Germany and the UK provide additional funds for ambitious actions to mitigate greenhouse gas emissions in developing countries.
On 4 July 2016, the German Federal Ministry for the Environment, Nature Conservation, Building and Nuclear Safety (BMUB) and the UK Department for Business, Energy and Industrial Strategy (BEIS) have committed to fund up to EUR 60 million for a 4th Call of the NAMA Facility. The NAMA Facility will continue to support developing countries and emerging economies in implementing the most ambitious NAMAs with a high potential for transformational change towards a low-carbon development trajectory.
The 4th Call of the NAMA Facility has been launched today at 5 pm and will run until 31 October 2016 (12 pm CEST/GMT+2). All relevant application documents are available at www.nama-facility.org. Changes in the 4th Call aim at simplifying the application procedures and strengthening the readiness and financial structuring of NAMAs.
“NAMAs are seen as an important vehicle to convert national commitments under the Paris Agreement into concrete actions as part of comprehensive implementation plans. Recognising the current and future role of NAMAs in the climate architecture, we continue to provide much needed tailor-made funding for their implementation in partner countries,” says German Federal Environment Minister Barbara Hendricks.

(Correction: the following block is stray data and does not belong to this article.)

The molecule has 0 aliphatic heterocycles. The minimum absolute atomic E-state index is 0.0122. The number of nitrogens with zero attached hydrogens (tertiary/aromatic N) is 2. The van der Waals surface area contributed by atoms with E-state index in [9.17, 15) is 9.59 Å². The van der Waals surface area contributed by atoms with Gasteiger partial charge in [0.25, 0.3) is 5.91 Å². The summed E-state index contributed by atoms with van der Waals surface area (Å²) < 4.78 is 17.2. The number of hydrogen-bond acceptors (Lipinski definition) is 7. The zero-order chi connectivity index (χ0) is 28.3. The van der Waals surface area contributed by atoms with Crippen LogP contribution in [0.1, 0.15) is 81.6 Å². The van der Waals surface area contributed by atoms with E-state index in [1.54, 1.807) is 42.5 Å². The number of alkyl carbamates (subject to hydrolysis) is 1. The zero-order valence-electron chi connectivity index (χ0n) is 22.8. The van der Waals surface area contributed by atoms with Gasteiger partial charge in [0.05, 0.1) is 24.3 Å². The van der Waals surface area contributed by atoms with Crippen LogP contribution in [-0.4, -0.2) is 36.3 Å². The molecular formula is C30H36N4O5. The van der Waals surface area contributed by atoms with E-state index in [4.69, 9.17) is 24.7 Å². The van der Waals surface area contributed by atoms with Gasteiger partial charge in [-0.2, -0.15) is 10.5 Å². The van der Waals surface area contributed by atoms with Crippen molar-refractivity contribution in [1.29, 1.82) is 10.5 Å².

The NAMA Facility was established by BMUB and BEIS in 2012, Denmark and the European Commission joined in 2015. The donors have thus far held three competitive Calls for NAMAs starting in 2013. With the additional funding, more than EUR 260 million in funding is now made available by donors. The NAMA Facility already supports 14 NAMAs in Africa, Latin America and Asia.
In the context of international climate change negotiations, Nationally Appropriate Mitigation Actions (NAMAs) are defined as voluntary climate protection measures taken by developing countries and emerging economies, which are embedded within their plans for national development. These contribute to moving the respective country towards a low-carbon development path.
Support is provided for projects to carry out a range of financial and technical measures. However, the main focus is on the mobilisation of additional capital investments to foster transformational change in the partner country.